Stress is defined as a state of mental tension and worry caused by problems in your life (ie. work, relationships, money),these problems can cause intense feelings and anxiety. There are four major types of stress are classified as : Eustress, Distress, Hypostress and Hypostress. Stress is commonly associated with negativity, but it is not always a bad thing. In essence stress is the body’s response to any changes that require taxing demands. The difference between eustress and distress is the results and nature of cause.
Eustress (or positive stress) has produces motivation and focused energy that feels exciting yet is short term. Eustress can also be thought of as a coping ability, as it helps to accelerate challenging times while improving performance. Imagine being inside the Golden State Warriors’ locker room right before the championship game. The buzz is in the air and everyone is on edge, waiting to erupt into the stadium. This is an example of Eustress. Although we can’t get inside the mind of Stephen Curry, it is probably that his success is due to stress to some degree.
Between the the electricity in the crowd and the impending competition ahead, the Stress in athletes surges. Similar to a “fight or flight response” athletes holster their eustress as a catalyst to perform at a heightened level. Contrary to eustress is distress, the negative form of stress. This type of stress commonly produces concern or high anxiety, but can either be long (chronic) or short-term. Opposed to eustress, distress feels unpleasant and can lead to a decrease in performance as well as mental and physical health problems.
All of these forms of stress can have a sliding scale of severity, but distress when left untreated can be toxic to one’s life. Causes of psychological distress vary but traumatic experiences are often the culprit. Tragedies such as deaths, violence, sexual assault can all produce an intense feeling of distress. While eustress is a helpful tool of evolution, distress is thought to be a maladaptive response to a stressful situation. Psychological distress is a general term, but the intensity of emotions is a subjective experience as everyone processes stressors differently.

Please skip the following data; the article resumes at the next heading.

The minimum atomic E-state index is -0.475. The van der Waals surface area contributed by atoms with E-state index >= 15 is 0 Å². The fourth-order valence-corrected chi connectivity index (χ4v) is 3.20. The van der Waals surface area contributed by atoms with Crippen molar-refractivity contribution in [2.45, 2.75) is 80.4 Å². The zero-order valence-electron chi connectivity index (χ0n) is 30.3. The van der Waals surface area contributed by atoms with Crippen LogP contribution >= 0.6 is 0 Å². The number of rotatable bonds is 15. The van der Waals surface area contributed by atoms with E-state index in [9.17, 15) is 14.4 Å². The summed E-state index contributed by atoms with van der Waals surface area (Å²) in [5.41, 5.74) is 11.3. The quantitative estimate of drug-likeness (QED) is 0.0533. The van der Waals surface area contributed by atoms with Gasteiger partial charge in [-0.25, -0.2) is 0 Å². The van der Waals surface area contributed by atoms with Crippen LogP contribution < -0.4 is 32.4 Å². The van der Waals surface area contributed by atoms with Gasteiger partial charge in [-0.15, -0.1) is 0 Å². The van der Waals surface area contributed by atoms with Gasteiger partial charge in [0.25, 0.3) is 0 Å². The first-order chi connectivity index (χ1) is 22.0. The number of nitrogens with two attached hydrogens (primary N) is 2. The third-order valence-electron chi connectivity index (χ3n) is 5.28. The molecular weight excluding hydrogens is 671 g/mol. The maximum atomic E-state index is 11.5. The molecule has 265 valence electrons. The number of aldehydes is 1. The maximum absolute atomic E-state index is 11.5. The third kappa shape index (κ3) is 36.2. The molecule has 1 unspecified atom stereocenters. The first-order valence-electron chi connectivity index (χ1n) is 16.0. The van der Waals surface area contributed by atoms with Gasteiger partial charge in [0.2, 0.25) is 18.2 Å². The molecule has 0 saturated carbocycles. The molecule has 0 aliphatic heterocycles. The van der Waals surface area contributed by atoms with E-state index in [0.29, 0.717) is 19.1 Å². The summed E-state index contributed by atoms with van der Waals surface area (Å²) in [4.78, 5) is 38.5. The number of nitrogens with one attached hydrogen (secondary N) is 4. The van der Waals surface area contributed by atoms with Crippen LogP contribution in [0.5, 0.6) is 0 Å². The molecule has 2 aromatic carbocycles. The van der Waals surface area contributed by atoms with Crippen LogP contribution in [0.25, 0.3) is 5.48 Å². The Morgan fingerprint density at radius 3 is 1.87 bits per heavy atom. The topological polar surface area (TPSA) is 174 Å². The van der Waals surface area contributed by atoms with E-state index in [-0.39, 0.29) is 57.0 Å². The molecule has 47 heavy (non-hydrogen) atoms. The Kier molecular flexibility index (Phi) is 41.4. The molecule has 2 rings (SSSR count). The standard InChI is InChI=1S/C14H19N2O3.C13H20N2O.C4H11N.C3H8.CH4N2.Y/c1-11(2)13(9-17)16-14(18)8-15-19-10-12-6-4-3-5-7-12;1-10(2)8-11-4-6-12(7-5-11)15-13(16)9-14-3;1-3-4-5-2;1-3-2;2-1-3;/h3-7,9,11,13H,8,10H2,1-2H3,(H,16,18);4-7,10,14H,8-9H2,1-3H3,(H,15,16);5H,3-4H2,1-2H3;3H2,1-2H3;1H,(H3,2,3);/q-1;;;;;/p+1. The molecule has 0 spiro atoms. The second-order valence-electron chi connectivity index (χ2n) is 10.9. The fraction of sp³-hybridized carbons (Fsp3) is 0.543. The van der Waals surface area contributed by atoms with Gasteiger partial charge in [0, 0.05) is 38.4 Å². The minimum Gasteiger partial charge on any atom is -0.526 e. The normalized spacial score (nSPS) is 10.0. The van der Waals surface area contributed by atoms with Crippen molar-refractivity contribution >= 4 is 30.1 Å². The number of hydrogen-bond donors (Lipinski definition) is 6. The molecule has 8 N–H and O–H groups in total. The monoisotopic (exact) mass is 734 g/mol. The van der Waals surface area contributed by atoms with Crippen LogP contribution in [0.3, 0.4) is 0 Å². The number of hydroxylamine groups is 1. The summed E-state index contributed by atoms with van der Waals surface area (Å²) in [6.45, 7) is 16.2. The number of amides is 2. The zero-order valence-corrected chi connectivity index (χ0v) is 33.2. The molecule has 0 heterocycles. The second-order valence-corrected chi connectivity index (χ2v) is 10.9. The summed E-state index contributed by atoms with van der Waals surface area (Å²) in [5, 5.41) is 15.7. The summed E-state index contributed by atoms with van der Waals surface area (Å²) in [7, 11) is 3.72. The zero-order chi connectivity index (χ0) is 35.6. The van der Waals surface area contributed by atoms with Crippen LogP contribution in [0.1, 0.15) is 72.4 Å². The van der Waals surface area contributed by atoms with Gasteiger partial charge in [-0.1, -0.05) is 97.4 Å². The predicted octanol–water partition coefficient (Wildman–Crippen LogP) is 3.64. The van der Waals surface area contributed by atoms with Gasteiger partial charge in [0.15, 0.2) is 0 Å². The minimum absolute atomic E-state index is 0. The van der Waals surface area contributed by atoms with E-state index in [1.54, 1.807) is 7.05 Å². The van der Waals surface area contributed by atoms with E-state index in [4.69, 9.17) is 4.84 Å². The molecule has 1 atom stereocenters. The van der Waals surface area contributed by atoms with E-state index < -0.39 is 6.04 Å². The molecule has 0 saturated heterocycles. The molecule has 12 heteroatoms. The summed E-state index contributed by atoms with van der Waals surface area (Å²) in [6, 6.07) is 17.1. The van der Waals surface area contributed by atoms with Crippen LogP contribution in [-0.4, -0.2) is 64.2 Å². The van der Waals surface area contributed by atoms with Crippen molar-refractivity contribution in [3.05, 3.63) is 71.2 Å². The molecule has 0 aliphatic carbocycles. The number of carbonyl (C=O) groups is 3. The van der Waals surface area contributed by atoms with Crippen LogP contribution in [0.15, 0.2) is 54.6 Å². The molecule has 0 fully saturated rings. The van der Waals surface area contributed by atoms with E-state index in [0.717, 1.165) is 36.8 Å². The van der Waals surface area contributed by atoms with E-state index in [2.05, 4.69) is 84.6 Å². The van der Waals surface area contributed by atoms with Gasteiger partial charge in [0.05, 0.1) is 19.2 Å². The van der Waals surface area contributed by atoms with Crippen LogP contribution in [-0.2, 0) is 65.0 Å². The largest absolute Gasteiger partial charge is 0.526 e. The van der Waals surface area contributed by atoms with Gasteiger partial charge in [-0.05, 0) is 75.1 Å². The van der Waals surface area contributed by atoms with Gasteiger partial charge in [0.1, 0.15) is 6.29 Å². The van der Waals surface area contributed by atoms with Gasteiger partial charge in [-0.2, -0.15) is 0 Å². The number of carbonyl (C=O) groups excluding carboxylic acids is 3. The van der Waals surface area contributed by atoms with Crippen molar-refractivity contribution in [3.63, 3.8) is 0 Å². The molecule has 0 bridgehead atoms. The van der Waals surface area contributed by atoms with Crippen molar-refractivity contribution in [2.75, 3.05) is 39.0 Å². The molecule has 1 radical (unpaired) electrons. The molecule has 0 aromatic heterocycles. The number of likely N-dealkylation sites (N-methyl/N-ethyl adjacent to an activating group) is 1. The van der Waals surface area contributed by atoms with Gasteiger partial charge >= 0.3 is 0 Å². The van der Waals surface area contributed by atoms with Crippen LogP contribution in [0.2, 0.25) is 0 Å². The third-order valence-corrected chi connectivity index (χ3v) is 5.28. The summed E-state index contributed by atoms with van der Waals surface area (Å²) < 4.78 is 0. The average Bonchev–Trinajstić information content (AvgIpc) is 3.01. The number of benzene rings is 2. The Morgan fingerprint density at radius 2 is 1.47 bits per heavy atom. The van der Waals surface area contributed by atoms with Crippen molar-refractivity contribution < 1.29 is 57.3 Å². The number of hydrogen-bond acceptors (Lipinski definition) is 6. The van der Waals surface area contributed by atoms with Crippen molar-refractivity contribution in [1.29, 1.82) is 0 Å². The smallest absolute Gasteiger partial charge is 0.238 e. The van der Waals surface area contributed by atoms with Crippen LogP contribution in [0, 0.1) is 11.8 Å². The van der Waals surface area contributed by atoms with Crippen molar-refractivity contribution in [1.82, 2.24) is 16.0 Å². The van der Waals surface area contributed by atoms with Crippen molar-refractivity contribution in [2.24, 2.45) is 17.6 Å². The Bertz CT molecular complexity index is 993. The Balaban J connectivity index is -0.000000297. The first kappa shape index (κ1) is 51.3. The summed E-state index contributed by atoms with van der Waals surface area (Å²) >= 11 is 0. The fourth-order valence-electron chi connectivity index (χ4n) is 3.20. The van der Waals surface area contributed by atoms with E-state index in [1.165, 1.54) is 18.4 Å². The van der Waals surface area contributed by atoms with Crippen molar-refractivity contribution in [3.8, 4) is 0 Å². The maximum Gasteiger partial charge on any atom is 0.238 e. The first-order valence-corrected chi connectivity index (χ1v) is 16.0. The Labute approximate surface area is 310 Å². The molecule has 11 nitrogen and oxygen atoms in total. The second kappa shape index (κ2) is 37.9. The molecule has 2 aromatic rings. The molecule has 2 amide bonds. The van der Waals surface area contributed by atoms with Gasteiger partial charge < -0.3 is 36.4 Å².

For stress to be classified as psychological distress the stressors are causing such an impact that daily life is affected negatively. An example of distress is one’s love one being diagnosed with cancer. Cancer in itself is a difficult situation to observe, but along with it come hefty medical bills, a loss of a relationship and possibly the loss of your financial dependence. These are just a few possible scenarios involved when someone has to go through cancer. Think of a time when you are chatting with a friend and something happens to make them blurt” Don’t stress me out! Although it may have not been your fault, it may be in the eyes of someone who is hyperstressed.
Hyperstress is simply an overload of your “day to day” stress to a point where it becomes unmanageable and mentally draining. Hyperstress is a common result of long-term distress triggers. When one is dealing with this sort of stress, they may not have lost their ability to cope with “the little things”. Instead of spilt milk, it’s a meltdown. People subject to hypostress often find it difficult to process their stress because of a feeling of breaching their body’s capacity.
The yearbook class has been working all year to submit their pages for the final deadline. Josten, the editor of the book, is extremely stressed about finalizing the book in time. As the day approaches, her AP calculus teaches says they will be having an exam with , and her AP Physics teacher throws out a research paper. Josten buckles down and attempts to delegate her time studying appropriately. Another curveball is thrown. Her math test will have no notes. This is a great example of hyperstress that almost every high schooler in america can relate to. This orm of hyperstress is also known as “finals week”.
During this time period, emotions are sensitive, and the brain is running on overtime. Josten will either succeed or fail devastatingly which can be determined by her stress management skills or her support system’s aid. The final type of stress one can experience is hypostress. This experience is opposite of hyperstress, where one does not experience enough stress in his or her life to feel energized or inspired. Imagine the child in school who finishes their work the earliest and stares off into space while the others catch up.
Imagine the factory worker who has spent 12 years producing buttons. These are just a few sorts of the people who might feel underwhelmingly stressed in their life. Most adults strive to have a fulfilling job with meaningful work, but when that opportunity falls flat, hypostress is likely to follow. This dull feeling is not beneficial to anyone’s life. While many envy hypothesised people, stress is healthy for everyone to some extent. To be stressed means you care and are actively invested in something.